Mars
MARCH

March is named for Mars, one of the few months to be named after a deity, and on the old Roman calendar it was the first month of the year. A festival to Mars, the Feriae Marti, started on the old New Year's Day (March 1) and continued to March 24, and possibly to the end of the month.

Mars was an ancient Italian deity who was identified by the Romans with the Greek Ares and worshipped as the god of war. (The name of the god in the Sabine and Oscan tongues was Mamers, and Mars itself is a contraction of Mavers or Mavors.) Whatever his origins, Mars was much more than a god of war. He was regarded as the protector of land and crops and the father of Romulus, the founder of the nation. Next to Jupiter, he enjoyed the highest honors in Rome.

The festival of Anna Perenna (March 15) honored the Roman personification of the year and was celebrated at the first full moon of the new year, which was in March on the old Roman calendar. The Liberalia (March 17) honored Liber Pater and his female counterpart Libera. The Quinquatrus (March 19) was so named because it was the fifth day (by the Roman method of inclusive counting) after the Ides of March. It came to be regarded as the start of a five-day festival, the Greater Quinquatrus, which honored Minerva. The month of March was the traditional start of the campaign season, and the Tubilustrium (March 23) was a ceremony to make the army fit for war. It was held on the last day of the Greater Quinquatrus and again on May 23. The sacred trumpets (tubae) were originally war trumpets, but later they were used for ceremonial occasions. It is not clear if the army was involved, or if it was merely a ceremony to purify the trumpets used in summoning the assembly on the following day. The ceremony was held in Rome in a building called the Hall of the Shoemakers (atrium sutorium) and involved the sacrifice of a ewe lamb. Romans who did not attend the ceremony would be reminded of the occasion by seeing the Salii dancing through the streets of the city.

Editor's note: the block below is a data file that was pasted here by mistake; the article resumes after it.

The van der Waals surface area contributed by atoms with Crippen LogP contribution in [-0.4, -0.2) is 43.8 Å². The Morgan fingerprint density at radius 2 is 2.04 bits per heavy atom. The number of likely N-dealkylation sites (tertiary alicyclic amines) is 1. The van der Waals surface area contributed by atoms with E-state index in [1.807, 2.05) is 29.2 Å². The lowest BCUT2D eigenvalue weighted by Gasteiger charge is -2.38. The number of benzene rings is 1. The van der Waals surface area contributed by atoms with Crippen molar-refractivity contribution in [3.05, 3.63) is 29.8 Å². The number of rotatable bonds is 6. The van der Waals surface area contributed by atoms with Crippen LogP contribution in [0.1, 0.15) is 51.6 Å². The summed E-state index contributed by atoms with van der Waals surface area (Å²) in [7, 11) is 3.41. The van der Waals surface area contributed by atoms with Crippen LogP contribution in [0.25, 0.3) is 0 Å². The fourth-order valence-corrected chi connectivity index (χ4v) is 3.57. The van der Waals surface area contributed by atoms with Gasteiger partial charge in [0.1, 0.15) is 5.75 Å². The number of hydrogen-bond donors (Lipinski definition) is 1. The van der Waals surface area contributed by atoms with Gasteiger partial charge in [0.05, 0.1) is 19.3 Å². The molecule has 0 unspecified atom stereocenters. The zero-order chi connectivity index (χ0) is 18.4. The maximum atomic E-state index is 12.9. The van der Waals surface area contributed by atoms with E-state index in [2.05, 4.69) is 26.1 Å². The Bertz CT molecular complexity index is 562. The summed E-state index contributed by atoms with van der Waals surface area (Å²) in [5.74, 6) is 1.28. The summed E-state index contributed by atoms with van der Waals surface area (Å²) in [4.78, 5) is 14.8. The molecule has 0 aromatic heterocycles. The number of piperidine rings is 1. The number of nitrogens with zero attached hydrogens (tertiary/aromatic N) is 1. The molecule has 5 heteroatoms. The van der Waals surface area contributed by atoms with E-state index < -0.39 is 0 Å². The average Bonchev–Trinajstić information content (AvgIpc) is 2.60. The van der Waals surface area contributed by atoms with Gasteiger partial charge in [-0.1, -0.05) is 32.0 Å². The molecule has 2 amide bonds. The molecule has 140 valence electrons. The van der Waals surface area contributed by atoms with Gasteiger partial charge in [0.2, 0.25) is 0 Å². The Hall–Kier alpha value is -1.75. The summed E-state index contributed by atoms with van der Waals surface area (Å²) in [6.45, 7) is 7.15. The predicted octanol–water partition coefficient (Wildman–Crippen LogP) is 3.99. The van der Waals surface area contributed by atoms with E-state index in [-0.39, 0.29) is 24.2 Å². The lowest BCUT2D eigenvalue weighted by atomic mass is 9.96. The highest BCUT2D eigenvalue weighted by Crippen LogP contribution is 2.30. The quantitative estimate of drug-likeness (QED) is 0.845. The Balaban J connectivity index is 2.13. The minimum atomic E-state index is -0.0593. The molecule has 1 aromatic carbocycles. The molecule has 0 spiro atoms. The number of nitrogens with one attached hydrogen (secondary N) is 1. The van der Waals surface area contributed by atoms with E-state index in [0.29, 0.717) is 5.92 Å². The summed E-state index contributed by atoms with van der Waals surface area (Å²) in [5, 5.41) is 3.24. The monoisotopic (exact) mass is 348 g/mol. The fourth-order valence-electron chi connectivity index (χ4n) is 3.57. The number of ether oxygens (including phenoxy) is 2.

Here is some additional information about various Roman holidays in March.

  • An article in Wikipedia about the Matronalia (March 1) provides details.
  • An article in Wikipedia provides details about the Quinquartia.
  • An entry from Smith's dictionary explains the origin and customs of the Matronalia.
  • Another entry from Smith's dictionary describes the Equiria and the Campus Martius.
  • An entry from Smith's dictionary relates that the Quinquatrus honored Minerva.
  • A succinct summary of most Roman holidays throughout the year is given here.
  • A calendar for The Roman Month of Martius shows various festivals and other notable dates, like the Hilaria (March 25) and the death of Julius Caesar (March 15).


    photo courtesy of VRoma

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